Capitalism has pushed more advancement in the entirety of human history than any other socio-economic system. Income inequality? HA! Go back 300 years and go interview anyone in Europe.
Ugh. Instead of anti-capitalistic propaganda how about reading up on some actual history, eh?
That made me laugh. But when it comes to advanced technology the best the Chinese can do is copy what's already there.
Even their space program and aircraft carriers are built on well outdated tech. Their stealth fighter knock off they STOLE from us is vastly inferior.
They are industrious and decent at mid tech knock offs, but they are not a science based engineering power house.
Statistically speaking waterfall on average has 60% failure to deliver on time rate. The average overshoot is like 55%. It is by far the worst development methodology and should be used sparingly in large concurrent parallel development. I understand there are a lot of unknowns, but it is these unknowns that bite people in the tail. If you choose waterfall then you are knowingly creating a risk for delivery.
And your argument about System Engineers is a weak one. With domain systems so large it is IMPOSSIBLE for any one man to lead with the technical knowledge necessary to solve every task and be architect of it. It's Teams of people. Now I'm not negating the need for System Architects and Engineers. They are very much needed and NOT negated by reductionist engineering development modules. But a System Architect is like a 5 star general. And he has a team of generals he knows well and their abilities and divides out work accordingly. System architects do more research and delegation of authority. If a System Architect thinks he has all the answers, he should learn humility and learn from those he works with. A System Engineer and Architect however gets to make the final call. That is his responsibility. And if he fails to deliver, then that is on him and product owners for failing to estimate proper deadlines.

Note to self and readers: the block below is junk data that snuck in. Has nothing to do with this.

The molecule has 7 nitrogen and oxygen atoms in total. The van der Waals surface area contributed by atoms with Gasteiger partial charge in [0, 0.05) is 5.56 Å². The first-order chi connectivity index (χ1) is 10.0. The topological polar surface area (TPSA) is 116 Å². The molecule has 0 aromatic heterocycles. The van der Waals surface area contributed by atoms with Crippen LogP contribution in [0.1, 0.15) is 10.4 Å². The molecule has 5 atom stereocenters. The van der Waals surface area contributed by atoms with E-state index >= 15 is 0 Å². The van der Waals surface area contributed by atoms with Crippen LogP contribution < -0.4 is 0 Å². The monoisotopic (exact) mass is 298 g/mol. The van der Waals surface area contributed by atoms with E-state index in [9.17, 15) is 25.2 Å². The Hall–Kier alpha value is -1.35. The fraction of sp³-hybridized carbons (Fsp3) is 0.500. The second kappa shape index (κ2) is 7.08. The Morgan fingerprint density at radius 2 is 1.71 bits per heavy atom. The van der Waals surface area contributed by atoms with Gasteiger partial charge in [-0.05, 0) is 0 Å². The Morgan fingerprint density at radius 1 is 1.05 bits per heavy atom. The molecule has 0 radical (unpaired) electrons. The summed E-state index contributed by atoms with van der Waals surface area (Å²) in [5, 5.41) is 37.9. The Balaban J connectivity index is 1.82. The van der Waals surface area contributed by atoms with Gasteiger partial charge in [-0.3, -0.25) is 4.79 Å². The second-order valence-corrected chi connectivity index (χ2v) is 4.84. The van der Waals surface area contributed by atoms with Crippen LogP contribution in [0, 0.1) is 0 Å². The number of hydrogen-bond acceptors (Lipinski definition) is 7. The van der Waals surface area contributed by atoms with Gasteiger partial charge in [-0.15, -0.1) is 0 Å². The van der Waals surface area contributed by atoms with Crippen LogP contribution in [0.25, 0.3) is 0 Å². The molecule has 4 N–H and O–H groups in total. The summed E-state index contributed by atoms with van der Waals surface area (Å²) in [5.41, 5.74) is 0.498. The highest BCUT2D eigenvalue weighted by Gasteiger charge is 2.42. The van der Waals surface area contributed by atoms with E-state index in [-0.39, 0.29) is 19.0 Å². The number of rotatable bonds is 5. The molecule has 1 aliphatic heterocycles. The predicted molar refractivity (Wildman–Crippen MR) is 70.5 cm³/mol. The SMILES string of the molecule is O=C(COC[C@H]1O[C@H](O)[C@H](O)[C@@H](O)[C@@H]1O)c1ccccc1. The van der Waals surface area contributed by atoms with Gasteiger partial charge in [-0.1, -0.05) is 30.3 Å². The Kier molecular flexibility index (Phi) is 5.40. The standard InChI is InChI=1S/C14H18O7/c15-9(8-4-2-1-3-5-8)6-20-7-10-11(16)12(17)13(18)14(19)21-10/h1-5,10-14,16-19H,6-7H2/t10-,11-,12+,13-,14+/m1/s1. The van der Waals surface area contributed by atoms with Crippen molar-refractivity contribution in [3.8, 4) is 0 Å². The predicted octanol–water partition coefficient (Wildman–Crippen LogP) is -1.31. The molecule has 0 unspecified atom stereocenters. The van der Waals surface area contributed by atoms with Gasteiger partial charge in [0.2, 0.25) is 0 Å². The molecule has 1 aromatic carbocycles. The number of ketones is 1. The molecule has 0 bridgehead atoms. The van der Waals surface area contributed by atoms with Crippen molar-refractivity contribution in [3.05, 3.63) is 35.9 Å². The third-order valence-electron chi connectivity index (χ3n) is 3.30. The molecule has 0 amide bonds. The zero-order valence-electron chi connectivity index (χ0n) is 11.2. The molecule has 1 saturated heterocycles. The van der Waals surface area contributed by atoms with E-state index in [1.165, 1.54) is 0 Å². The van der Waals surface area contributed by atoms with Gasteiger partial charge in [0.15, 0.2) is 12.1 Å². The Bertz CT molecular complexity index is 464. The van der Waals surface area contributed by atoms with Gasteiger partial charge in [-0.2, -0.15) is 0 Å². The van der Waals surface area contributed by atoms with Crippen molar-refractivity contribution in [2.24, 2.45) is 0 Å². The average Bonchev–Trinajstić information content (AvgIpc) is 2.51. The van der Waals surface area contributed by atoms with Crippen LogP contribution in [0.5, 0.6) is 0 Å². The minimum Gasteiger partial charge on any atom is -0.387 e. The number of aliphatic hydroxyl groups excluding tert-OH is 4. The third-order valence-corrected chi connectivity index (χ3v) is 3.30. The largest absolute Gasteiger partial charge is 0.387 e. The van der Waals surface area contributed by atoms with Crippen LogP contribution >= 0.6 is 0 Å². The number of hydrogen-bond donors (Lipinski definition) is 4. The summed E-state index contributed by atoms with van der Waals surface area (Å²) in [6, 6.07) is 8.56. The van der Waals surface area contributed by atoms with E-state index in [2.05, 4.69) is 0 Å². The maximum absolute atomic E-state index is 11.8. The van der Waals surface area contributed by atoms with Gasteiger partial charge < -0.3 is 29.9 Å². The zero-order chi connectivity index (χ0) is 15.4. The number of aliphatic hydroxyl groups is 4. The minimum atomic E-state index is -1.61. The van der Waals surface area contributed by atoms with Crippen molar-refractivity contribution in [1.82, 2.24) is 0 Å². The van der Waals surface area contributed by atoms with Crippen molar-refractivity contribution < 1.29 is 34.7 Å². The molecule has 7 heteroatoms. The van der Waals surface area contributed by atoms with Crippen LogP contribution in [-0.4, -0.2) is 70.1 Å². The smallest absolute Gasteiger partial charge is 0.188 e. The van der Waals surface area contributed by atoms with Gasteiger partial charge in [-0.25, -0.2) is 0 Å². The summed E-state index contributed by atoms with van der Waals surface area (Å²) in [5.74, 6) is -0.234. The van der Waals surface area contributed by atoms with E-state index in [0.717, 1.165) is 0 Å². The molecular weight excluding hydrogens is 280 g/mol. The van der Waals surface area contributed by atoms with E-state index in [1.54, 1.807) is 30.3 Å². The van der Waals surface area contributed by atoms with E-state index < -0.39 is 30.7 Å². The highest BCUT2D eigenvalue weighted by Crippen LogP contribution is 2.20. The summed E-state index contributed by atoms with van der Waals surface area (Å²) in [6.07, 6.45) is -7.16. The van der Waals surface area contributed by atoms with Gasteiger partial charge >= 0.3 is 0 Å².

In fact, I wrote an article on this very same thing: Knowing roles and responsibilities when forming large project teams on linked in. My next article is on waterfall pitfalls, and balancing ready for development versus quick delivery.
I'm not sure what you're on about again. If it's SE, it's suppose to be implementation agnostic, and yes, the idea is to manage and mitigate the risks associated with dependancies, interfaces, and relationships (among other things). If you got confused about my software comment, that's likely because you don't understand the history or fundamentals of the various model-based approaches used for the space race (e.g. Apollo flight code; which I must add was way ahead of it's time) and RDS-1000. Or the documentation centric quagmire. Or the resurgence of MBSE, etc. I'm sorry if you misunderstood that as making any comment about your domain expertise or lack there of in software or hardware. None of it was about you or me in any way.BTW: Modern architectures should not care what your code pieces are (low coupling) if you properly implement contracts and use dependency injection. And I'm not just a software engineer. I'm a hardware engineer as well.